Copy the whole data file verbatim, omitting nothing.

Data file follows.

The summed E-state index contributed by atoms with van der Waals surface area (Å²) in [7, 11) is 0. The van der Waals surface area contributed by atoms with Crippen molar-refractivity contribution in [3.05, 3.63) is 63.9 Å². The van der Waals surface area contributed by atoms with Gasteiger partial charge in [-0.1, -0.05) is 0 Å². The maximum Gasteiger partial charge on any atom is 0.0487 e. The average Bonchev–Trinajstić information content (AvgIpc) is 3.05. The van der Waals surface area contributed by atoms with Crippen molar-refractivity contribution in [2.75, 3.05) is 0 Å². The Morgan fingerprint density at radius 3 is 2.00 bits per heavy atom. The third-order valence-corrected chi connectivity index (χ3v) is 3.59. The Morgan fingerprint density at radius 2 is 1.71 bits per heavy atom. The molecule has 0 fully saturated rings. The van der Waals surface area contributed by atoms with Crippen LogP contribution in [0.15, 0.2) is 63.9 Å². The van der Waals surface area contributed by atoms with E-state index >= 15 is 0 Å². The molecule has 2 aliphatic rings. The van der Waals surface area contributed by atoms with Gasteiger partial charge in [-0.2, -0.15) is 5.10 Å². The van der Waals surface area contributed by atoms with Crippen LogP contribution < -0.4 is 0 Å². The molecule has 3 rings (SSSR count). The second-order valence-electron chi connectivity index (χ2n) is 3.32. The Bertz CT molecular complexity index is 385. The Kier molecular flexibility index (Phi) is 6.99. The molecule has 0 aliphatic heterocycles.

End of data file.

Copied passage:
The summed E-state index contributed by atoms with van der Waals surface area (Å²) in [7, 11) is 0. The van der Waals surface area contributed by atoms with Crippen molar-refractivity contribution in [3.05, 3.63) is 63.9 Å². The van der Waals surface area contributed by atoms with Gasteiger partial charge in [-0.1, -0.05) is 0 Å². The maximum Gasteiger partial charge on any atom is 0.0487 e. The average Bonchev–Trinajstić information content (AvgIpc) is 3.05. The van der Waals surface area contributed by atoms with Crippen molar-refractivity contribution in [2.75, 3.05) is 0 Å². The Morgan fingerprint density at radius 3 is 2.00 bits per heavy atom. The third-order valence-corrected chi connectivity index (χ3v) is 3.59. The Morgan fingerprint density at radius 2 is 1.71 bits per heavy atom. The molecule has 0 fully saturated rings. The van der Waals surface area contributed by atoms with Crippen LogP contribution in [0.15, 0.2) is 63.9 Å². The van der Waals surface area contributed by atoms with E-state index >= 15 is 0 Å². The molecule has 2 aliphatic rings. The van der Waals surface area contributed by atoms with Gasteiger partial charge in [-0.2, -0.15) is 5.10 Å². The van der Waals surface area contributed by atoms with Crippen LogP contribution < -0.4 is 0 Å². The molecule has 3 rings (SSSR count). The second-order valence-electron chi connectivity index (χ2n) is 3.32. The Bertz CT molecular complexity index is 385. The Kier molecular flexibility index (Phi) is 6.99. The molecule has 0 aliphatic heterocycles.